The City of Richmond is an awesome place and, economically speaking, has more going for it than any time in 30 or 40 years. But weak finances may be its Achilles heel.

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7 responses to “Chicago on the James?”

  1. LarrytheG Avatar

    well – they are not alone – but it still feels a little risky


    short list:
    City of Charlottesville
    City of Danville
    City of Falls Church
    City of Norfolk
    City of Richmond
    City of Roanoke
    County of Arlington
    County of Fairfax
    Town of Farmville

    then another approx 40 smaller towns

    and if you GOOGLE:

    ” Moving Forward, Together VRS comprehensive financial report”

    you’ll see that most of Virginia municipalities, schools and authorities do participate in VRS:

    Participating Employers:
    Counties/Cities/Towns 255
    Special Authorities 199
    School Boards 144
    State Agencies 236
    Total Employers – 834

    of course -having the state doing that job is no guarantee of responsible policy –

    1. Illinois: 39% funded
    2. Kentucky: 44% funded
    3. Connecticut: 48% funded
    4. Alaska: 52% funded
    5. New Hampshire: 57% funded

    but it’s hard not to worry about Richmond – as they seem to have quite a few ongoing projects to spend money on – at the same time they have serious budget issues…with schools and pensions …

    1. Acbar Avatar

      Good info, LarryG. Now, how did Richmond go from fully funded to 63% funded in 15 years, the past 7 of which were a period of market expansion? And how does Richmond’s track record over those 15 years compare with that of VRS?

  2. LarrytheG Avatar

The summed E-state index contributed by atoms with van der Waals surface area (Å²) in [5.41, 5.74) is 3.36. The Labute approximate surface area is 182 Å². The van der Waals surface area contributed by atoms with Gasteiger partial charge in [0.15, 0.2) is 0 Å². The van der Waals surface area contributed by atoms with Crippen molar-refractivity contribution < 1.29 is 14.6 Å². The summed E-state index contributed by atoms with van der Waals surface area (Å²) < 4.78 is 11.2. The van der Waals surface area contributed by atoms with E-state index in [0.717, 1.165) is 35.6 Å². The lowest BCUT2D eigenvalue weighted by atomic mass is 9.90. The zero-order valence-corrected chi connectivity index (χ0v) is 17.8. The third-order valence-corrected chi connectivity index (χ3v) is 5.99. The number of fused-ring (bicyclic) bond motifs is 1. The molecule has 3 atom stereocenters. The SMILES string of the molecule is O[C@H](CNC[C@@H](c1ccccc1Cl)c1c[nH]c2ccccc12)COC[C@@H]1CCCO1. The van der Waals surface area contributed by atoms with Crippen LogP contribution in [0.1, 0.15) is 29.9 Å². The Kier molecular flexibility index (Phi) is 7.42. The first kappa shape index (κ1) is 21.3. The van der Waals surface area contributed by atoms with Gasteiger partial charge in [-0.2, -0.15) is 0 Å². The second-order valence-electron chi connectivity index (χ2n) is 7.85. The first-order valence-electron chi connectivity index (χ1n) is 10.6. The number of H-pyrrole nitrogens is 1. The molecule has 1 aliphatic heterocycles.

I think Virginia is about 72% and it has gradually improved from about 65% after action by the General Assembly.. although if someone knows better numbers.. there seem to be different ones on google searches so perhaps there are different ways to calculate the ratio…

    If Richmond was fully-funded at one point – they were one of very few I suspect since the norm seems to be quite a bit lower than that for many States and other municipal entities.

    There were are/were no guarantees with private industry on this issue either especially these days when companies come and go and get taken over and cannibalized .. smaller textile, furniture, local manufacturing – go belly up and pensions lucky to pay out pennies on the dollar.

    The govt – the Pension Benefit Guaranty Corp has taken over thousands of private sector pensions that companies walked away from. Many of those folks depend heavily on their Social Security.

    Give the Federal Govt CREDIT – in the late 1980’s they converted from a govt-funded pension to a 401K type pension for new employees where both the govt and the employee contributed but the pension is portable and in my view that’s what Virginia and Richmond should be doing – to both protect workers and taxpayers.

    the other bugaboo that most do not realize but all counties and cities in Va are now fully aware of – because of rule changes in GAAP – OPEB – another under-funded and til now – un-reported liability .